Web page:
Shortly after my last post, my family held a ceremony in honor of the four month anniversary of my host father's death. It was an all day event that reminded me very much of Irish wakes, it was definately a celebration. The ceremony consisted of very large quantities of food and hearty conversation. The entire family came, along with many friends so the house was literally filled to the brim with something close to fifty people and, trust me, if you saw the house I live in you wouln't think it was physically possible to fit fifty people in there. It was a definate experience, I had to wear a traditional outfit borrowed from a sister (see pic above) and a veil for the entire day, I had to attempt to communicate in Wolof and I was fed within an inch of my life. I have decided I cannot stay at the house for a full day on the weekend because they simply feed me too much! I met many community memebers and helped with food and child supervision. Helping out is extremely important in Senegal. Without the conveniences of modern appliances, everything takes quite a bit longer and requires more attention. It took some time to get my family to let me help since I was considered a guest but lately they have been letting me do more and more. It seems I am becoming more a part of the family.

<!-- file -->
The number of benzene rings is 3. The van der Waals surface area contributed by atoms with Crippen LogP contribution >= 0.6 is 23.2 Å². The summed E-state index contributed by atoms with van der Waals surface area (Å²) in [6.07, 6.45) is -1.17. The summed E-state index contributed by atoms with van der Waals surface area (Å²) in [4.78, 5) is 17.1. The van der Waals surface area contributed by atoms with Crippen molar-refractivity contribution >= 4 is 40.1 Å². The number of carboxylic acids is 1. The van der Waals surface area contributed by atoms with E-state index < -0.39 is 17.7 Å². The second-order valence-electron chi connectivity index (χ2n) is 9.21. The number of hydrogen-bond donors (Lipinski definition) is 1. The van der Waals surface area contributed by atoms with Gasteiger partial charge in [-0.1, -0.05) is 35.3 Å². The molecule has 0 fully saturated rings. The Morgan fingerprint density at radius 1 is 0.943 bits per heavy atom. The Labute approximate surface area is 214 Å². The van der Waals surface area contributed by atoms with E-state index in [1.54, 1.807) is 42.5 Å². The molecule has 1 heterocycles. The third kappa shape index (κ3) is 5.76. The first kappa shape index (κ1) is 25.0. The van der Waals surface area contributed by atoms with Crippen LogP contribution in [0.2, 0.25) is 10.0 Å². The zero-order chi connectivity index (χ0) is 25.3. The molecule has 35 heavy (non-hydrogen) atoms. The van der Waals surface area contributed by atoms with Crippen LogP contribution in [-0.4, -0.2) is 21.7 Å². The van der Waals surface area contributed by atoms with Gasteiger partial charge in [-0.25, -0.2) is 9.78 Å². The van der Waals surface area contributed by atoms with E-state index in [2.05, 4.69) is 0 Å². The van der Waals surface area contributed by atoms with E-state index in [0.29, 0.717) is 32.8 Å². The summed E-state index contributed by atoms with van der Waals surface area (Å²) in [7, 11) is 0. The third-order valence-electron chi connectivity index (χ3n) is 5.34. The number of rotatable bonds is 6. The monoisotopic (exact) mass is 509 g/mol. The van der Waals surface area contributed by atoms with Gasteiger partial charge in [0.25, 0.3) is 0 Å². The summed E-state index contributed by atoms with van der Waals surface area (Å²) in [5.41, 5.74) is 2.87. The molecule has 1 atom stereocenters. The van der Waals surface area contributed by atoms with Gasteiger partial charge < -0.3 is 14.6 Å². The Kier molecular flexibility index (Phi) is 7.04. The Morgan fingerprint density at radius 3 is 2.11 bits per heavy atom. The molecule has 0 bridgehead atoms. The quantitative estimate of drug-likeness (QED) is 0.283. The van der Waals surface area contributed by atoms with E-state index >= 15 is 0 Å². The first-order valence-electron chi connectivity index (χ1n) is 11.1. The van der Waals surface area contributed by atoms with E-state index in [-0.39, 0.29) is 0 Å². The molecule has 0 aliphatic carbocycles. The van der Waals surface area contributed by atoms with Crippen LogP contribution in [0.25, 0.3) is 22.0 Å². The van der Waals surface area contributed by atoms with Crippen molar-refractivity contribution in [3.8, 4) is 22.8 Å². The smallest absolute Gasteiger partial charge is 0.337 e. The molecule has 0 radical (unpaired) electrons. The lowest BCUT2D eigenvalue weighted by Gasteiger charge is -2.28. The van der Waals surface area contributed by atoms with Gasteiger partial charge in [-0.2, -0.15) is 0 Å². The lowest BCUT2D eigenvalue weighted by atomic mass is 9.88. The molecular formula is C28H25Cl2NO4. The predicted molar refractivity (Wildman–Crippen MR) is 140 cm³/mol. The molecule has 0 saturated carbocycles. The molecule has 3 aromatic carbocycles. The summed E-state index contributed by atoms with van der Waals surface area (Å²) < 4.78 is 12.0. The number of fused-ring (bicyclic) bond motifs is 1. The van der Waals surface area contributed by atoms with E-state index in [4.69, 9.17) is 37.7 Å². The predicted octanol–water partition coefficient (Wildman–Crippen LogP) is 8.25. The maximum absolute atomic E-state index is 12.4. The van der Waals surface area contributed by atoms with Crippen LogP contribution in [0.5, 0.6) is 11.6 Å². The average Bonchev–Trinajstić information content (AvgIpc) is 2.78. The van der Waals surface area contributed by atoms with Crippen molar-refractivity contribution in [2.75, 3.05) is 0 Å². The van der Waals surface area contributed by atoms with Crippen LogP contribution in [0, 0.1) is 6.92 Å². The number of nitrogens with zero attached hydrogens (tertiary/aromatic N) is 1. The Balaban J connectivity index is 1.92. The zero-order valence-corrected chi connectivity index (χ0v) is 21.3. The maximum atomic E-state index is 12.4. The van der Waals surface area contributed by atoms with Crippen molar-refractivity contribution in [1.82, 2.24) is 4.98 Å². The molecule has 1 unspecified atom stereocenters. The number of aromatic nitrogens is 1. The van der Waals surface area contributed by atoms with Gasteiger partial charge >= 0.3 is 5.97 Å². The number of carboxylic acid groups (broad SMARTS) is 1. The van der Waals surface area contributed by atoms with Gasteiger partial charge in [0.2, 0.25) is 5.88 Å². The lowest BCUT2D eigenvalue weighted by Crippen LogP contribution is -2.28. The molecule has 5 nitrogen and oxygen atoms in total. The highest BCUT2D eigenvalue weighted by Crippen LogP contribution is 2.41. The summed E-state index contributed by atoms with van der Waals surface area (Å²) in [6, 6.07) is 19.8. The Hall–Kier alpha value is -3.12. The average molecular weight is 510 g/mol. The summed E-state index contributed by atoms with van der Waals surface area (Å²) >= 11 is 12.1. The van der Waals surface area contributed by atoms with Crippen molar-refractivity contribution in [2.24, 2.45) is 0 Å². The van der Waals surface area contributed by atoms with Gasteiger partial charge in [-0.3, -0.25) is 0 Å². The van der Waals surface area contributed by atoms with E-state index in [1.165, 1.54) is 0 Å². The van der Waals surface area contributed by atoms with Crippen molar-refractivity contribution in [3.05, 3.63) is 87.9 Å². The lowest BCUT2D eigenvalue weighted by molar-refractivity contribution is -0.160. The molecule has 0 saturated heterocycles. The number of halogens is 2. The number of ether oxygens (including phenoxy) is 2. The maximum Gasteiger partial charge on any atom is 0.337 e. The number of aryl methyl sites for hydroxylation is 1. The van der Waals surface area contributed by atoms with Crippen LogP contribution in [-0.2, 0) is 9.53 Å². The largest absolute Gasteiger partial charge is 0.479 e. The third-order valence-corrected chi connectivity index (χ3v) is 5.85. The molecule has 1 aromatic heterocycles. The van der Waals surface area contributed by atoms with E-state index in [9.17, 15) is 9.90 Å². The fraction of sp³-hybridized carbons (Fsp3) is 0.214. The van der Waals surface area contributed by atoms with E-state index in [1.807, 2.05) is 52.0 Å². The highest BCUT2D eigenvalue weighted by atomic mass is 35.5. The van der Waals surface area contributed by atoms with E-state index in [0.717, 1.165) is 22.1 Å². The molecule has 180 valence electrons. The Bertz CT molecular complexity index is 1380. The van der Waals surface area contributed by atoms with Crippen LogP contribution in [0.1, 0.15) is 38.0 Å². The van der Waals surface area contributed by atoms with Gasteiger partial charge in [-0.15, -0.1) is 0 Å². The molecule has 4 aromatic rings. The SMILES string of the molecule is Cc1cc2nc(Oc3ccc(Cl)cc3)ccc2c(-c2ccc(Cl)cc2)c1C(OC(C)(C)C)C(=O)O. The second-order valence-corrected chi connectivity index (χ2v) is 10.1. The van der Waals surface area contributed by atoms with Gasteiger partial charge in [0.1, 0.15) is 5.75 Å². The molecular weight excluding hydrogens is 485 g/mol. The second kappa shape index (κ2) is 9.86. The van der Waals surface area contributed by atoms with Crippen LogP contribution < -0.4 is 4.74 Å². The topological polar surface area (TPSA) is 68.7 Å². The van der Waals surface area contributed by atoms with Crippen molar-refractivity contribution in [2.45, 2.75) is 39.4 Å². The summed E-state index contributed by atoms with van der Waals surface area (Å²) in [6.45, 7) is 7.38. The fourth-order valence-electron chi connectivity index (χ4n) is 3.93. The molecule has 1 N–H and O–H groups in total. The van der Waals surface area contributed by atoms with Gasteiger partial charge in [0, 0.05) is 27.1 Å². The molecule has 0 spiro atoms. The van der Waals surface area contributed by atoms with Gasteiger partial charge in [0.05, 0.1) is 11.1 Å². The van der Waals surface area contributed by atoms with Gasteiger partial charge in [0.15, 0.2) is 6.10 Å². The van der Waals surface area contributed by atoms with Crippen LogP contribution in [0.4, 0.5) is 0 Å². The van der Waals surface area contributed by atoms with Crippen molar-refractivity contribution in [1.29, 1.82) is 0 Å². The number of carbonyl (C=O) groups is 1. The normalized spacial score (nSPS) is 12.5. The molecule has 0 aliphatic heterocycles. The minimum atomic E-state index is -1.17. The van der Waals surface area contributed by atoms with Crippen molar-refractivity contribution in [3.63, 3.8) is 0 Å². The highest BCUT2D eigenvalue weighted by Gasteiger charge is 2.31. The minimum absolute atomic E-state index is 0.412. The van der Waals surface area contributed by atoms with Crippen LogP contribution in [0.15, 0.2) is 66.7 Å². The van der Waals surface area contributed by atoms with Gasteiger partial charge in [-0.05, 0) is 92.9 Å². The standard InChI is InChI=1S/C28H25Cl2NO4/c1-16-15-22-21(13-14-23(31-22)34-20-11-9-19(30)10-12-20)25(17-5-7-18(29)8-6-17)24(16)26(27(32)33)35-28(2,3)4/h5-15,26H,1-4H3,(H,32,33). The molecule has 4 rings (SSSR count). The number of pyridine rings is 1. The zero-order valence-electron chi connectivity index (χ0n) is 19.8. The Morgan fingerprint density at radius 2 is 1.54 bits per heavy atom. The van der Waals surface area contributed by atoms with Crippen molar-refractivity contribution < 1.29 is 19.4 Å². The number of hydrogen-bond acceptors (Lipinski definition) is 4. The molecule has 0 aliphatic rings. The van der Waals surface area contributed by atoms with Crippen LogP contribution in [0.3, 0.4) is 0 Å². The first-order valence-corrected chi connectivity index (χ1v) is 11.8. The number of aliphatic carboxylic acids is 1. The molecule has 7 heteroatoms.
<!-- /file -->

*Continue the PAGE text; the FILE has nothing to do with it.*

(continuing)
So, next on the agenda, my family decided to go to Touba. Touba is a town about 3 or 4 hours from Dakar and has a lot of religious signifigance for the Muslim Brotherhood my family belongs to. Every year there is a huge celebration in the town, that it seems practically everyone in Senegal goes to, in honor of the most important religious figure's birthday. It's this really big deal and my family really wanted to bring me along but since they were planning to be gone for about a week there was no way I could go and miss all that class. This is where things got complicated. After many discussions sliding in and out of Wolof and French, we came to the conclusion that I would stay with my host sister, Ami, for the week. This seemed a little scary since I had only met Ami once and she lived in an entirely different part of town which meant a whole new navigating system. If you have ever been to Dakar or any other big African city you can probably sympathize with the challenges of getting around, there is no such thing as an accurate addresses or street signs. But even with the complications, I made it just fine and figured out the route to and from school. Yay!